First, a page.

10 Things You May Not Know about Sarcoma

Yellow Sarcoma Awareness Month ribbon

Unless you or a loved one has been diagnosed with a sarcoma, you may be unfamiliar with these uncommon cancers. “Sarcomas are tumors that develop in the bones or connective tissues, such as fat, muscle, tendons, or nerves,” explains Eric Henderson, MD, an orthopaedic oncology surgeon who treats pediatric and adult patients with bone and soft-tissue sarcomas at Dartmouth-Hitchcock Norris Cotton Cancer Center (NCCC). Here are 10 things you may not know about sarcomas:

  1. Sarcomas are rare. The American Cancer Society estimates there will be about 13,000 new soft tissue sarcomas and 3,000 new bone sarcomas in the U.S. in 2020. “Because sarcomas are uncommon, research shows that patients treated at National Cancer Institute (NCI)-designated cancer centers with specialized sarcoma programs, such as NCCC, have better outcomes,” notes Henderson.
     
  2. There are many types of sarcoma. There are at least 50 types of soft-tissue sarcoma, more often found in adults, and about seven major types of bone sarcomas, more commonly occurring in children.
     
  3. The causes of sarcoma are mainly unknown. Unlike many cancers that have characteristic risk factors associated with them, such as tobacco smoking and lung cancer, the causes of most sarcomas are unknown.
     
  4. Sarcomas are treatable. Most patients with sarcoma will be cured following multidisciplinary care with a specialized team.
     
  5. Limb-sparing surgery is possible for most sarcomas. “In earlier decades, amputation, or removal of the affected limb, was required for most sarcomas. Today, however, because of advancements in sarcoma treatments at specialized centers, limb-sparing surgery is possible in more than 90 percent of cases,” says Henderson.
     
  6. Appropriate treatment is the key to the best outcomes. Because they are rare, sarcomas are often mistaken for more common tumors such as lipomas, a fatty lump just under the skin that is usually not cancerous. “Surgical removal of a sarcomas without appropriate pre-surgical work-up can lead to a worse outcome and be more likely to require amputation,” says Henderson.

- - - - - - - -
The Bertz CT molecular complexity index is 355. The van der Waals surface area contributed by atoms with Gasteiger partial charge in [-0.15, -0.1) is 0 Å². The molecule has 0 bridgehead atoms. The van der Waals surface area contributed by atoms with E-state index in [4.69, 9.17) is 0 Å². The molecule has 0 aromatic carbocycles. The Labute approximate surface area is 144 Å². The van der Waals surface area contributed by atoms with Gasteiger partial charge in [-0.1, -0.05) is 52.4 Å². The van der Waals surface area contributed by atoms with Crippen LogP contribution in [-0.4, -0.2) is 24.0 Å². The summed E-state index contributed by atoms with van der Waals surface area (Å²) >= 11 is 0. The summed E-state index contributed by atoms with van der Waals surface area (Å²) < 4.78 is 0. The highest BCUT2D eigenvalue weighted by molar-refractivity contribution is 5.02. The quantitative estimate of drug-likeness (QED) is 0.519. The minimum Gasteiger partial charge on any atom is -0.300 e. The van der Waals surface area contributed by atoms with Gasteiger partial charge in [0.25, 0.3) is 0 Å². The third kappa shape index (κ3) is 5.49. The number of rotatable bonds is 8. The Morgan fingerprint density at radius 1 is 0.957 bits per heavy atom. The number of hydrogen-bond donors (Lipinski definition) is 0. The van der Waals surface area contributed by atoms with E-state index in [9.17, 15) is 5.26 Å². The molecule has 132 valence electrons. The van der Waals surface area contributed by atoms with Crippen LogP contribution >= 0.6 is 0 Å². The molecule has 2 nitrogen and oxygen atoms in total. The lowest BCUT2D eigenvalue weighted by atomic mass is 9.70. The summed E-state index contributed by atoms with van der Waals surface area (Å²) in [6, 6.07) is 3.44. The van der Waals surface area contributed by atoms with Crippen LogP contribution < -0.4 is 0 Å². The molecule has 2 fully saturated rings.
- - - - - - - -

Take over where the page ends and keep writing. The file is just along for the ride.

7. Recognition is important. Research shows that any soft tissue mass that is larger than a golf ball should be approached as a potential sarcoma. “Masses of this size should be referred to a specialist and undergo appropriate testing and imaging before any surgery is undertaken,” advises Henderson.
     
  8. A common symptom of bone sarcoma is bone pain. “Bone pain that is not explained by a recent trauma should be evaluated with an X-ray,” notes Henderson. “Because bone sarcomas are rare, recognition is often delayed by weeks or months, which allows more time for the tumor to grow.” 
    Fluorescence image of a sarcoma tumor.
    NCCC researchers are conducting trials of new fluorescence-guided surgical techniques for sarcoma and other tumors.
  9. Trials of new technology are underway. “Researchers here at NCCC are conducting a first-in-human trial of fluorescence-guided surgery,” says Henderson. “The technique will allow surgeons to ‘see’ the cancer through surrounding tissues by using special molecules that bind to sarcomas and identity individual cells (see photo). This technology will lead to improvements in our ability to completely remove sarcomas surgically.”

  10. NCCC is a leader in limb-sparing surgical research. NCCC investigators just published the largest-to-date scientific outcomes paper of patients receiving total femoral replacement for bone sarcomas, as an alternative to lower limb amputation. NCCC investigators have also published the world’s largest series of other limb-sparing operations.

Each person’s medical history, genetics, environment and behaviors are different. Your providers can discuss your individual sarcoma risk factors and make recommendations that are appropriate for you.